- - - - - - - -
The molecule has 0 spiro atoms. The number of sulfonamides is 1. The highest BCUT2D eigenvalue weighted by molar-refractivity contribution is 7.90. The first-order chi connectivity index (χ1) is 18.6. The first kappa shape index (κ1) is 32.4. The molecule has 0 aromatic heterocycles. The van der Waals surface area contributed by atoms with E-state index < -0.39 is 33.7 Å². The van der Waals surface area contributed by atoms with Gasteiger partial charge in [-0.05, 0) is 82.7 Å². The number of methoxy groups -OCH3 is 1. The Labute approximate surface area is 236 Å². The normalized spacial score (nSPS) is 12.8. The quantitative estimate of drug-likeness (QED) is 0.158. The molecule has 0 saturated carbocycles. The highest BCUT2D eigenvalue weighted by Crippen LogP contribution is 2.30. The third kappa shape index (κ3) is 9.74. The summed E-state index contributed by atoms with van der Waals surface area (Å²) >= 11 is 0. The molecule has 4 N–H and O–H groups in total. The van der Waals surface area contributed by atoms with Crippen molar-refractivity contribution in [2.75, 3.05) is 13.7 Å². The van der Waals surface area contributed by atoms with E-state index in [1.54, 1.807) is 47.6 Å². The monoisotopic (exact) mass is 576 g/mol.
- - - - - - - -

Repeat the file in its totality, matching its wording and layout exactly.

The molecule has 0 spiro atoms. The number of sulfonamides is 1. The highest BCUT2D eigenvalue weighted by molar-refractivity contribution is 7.90. The first-order chi connectivity index (χ1) is 18.6. The first kappa shape index (κ1) is 32.4. The molecule has 0 aromatic heterocycles. The van der Waals surface area contributed by atoms with E-state index < -0.39 is 33.7 Å². The van der Waals surface area contributed by atoms with Gasteiger partial charge in [-0.05, 0) is 82.7 Å². The number of methoxy groups -OCH3 is 1. The Labute approximate surface area is 236 Å². The normalized spacial score (nSPS) is 12.8. The quantitative estimate of drug-likeness (QED) is 0.158. The molecule has 0 saturated carbocycles. The highest BCUT2D eigenvalue weighted by Crippen LogP contribution is 2.30. The third kappa shape index (κ3) is 9.74. The summed E-state index contributed by atoms with van der Waals surface area (Å²) >= 11 is 0. The molecule has 4 N–H and O–H groups in total. The van der Waals surface area contributed by atoms with Crippen molar-refractivity contribution in [2.75, 3.05) is 13.7 Å². The van der Waals surface area contributed by atoms with E-state index in [1.54, 1.807) is 47.6 Å². The monoisotopic (exact) mass is 576 g/mol.